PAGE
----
When I was young, there was no such thing as the World Wide Web or video streaming. If you wanted to watch something, you had to wait until it appeared on television. Sometimes you might think, “Hey, I think I’ll watch a show,” and flip the channels until you found something interesting. This is how I discovered The Mechanical Universe … And Beyond.
If you are not familiar with this wonderful television program from the mid-’80s, it was essentially a college-level introductory physics class presented by Cal Tech University. It included classroom lectures by
Cal Tech Caltech applied physicist David Goodstein, some excellent physics demonstrations, and cool stuff like historical reenactments. The thing I remember most about it is how it mathematically manipulated equations with weird animation. Now that I think about it, those animations probably reinforced the incorrect notion of “moving stuff to the other side of the equation,” but still. They were cool.
Now that the internet exists, you can find The Mechanical Universe on YouTube, and you ought to check it out. Beyond being awesome, it shows why the traditional college lecture is dead.
What is the traditional lecture? It is a model of learning in which a teacher possesses the knowledge on a given topic and disseminates it to students. This model dates to the beginning of education, when it was the only way of sharing information. In fact, you occasionally still see the person presenting the lecture called a reader, because way back before the internet and even the printing press, a teacher would literally read from a book so students could copy it all down.
Now, don’t get me wrong. The traditional lecture model worked wonderfully for eons. But it is an outdated idea, something that becomes obvious if you watch even a single episode of The Mechanical Universe. Close your eyes and imagine yourself in a college physics course with a professor giving a traditional lecture. Now open your eyes. (I’m speaking metaphorically; obviously, if you closed your eyes, how could you know that I just said to open them? Busted.) Did you envision The Best Physics Lecture EVAR? I doubt it. You probably pictured someone droning on and on in front of a chalkboard or PowerPoint presentation. No way that is more engaging or interesting than an episode of The Mechanical Universe, and if you’re a teacher who uses traditional lectures, just stop and play the show instead. Everyone will be better off.
But wait! Perhaps you do something a video can’t—you invite students to interact and ask questions. Great! But still, I say play The Mechanical Universe. When someone wants to ask a question, pause the show and let them. That will still beat most lectures.
You may think by now that I think most physics professors are dolts. I promise that’s not the case. But traditional lectures simply aren’t effective. Research shows students don’t learn by hearing or seeing, they learn by doing, a model often called active learning.
Physics faculty should start thinking about how they can go beyond just a traditional lecture. There are some easy things they can do (or students can ask them to do) to make learning more engaging. First, make students read the book outside of class, rather than in class. If your lecture merely covers the material in the textbook, why make students buy the textbook? Now, you may put a different spin on the material, but still. You’re merely repeating what students can read on their own. Let them do that on their own time, and use the classroom for experiments and demonstrations and so forth. This is the idea behind a flipped class, something I’ve done more and more of in recent years. It makes learning more fun.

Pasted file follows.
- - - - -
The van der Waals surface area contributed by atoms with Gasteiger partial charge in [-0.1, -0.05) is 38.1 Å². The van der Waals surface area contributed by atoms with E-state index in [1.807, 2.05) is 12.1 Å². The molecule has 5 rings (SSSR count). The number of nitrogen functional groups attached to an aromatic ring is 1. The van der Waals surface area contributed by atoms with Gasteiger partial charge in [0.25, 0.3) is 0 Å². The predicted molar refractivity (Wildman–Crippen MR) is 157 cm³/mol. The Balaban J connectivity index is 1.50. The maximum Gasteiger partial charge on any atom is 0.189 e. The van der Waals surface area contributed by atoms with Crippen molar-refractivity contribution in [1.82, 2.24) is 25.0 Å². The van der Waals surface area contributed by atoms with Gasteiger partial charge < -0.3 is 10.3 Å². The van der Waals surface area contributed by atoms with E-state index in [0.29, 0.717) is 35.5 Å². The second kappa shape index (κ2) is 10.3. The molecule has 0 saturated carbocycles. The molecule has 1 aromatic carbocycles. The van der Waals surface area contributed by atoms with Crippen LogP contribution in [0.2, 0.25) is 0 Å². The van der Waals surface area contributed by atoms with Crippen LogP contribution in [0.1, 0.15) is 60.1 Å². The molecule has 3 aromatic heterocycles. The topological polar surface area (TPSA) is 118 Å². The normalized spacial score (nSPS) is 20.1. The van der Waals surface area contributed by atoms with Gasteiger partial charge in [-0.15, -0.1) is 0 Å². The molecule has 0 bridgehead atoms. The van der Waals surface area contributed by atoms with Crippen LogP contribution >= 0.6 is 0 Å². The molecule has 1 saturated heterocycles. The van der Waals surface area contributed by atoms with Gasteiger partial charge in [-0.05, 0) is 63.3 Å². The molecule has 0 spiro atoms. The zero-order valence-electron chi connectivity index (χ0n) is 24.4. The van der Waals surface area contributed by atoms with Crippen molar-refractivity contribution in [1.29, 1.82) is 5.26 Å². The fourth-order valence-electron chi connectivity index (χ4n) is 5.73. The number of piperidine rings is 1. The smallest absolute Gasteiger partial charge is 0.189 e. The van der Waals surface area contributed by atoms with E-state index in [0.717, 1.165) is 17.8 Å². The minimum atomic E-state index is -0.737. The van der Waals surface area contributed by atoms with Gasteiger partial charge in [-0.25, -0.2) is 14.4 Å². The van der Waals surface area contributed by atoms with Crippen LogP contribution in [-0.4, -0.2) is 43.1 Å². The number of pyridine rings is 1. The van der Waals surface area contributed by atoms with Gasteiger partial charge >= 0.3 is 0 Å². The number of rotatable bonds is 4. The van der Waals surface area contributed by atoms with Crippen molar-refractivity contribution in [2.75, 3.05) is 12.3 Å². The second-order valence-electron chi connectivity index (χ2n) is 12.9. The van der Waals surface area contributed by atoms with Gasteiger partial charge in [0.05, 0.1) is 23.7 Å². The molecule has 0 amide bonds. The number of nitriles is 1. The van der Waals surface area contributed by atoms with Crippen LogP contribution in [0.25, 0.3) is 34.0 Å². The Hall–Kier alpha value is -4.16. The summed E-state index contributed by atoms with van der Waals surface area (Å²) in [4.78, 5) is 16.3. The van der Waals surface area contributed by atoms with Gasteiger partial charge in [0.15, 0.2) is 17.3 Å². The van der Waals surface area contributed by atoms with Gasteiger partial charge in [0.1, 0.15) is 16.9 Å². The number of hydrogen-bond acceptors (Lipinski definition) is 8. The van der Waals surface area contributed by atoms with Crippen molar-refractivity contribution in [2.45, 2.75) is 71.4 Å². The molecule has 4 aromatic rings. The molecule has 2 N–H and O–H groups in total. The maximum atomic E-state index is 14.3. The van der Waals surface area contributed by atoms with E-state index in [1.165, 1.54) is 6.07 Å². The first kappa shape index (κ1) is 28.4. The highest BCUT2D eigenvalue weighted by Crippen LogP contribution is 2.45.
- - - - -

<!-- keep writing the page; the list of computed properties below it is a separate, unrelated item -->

Another easy change? Start using a student response system. As you discuss a topic, present the class with a multiple choice question and let students discuss it and vote on the answer. If they answer correctly, great, move on. If not, explain why the answer is incorrect and let them try again. I find that the most productive lessons come when the class is split between two answers and everyone tries to convince the other side. For example, if you ask students what happens to the motion of an object under a constant force? Some students might say it will move at a constant speed, while others say it will change speed. Trying to convince their peers leads to great discussions. You might think that sounds like chaos, but in my experience it works terrifically.
Of all the things you can do to make learning more active, one of my favorites is plain old problem solving. Give students a problem—or heck, have them make up the problem and then let them solve it in groups. You would be surprised at how much the students learn by working in groups and then sharing their answers with classmates. This is a go-to activity for me because it’s easy to do, and students love that it helps them practice problems that might appear on a test.
These are just a few examples that I’ve used. You may have others. The point isn’t to use any one example but to go beyond the traditional lecture by creating an environment in which students actively participate in class. You may experience some difficulty, even reluctance doing this. If so, take baby steps. Do one thing at a time. But do something, because professors who continue giving traditional lectures might just find themselves replaced by a video.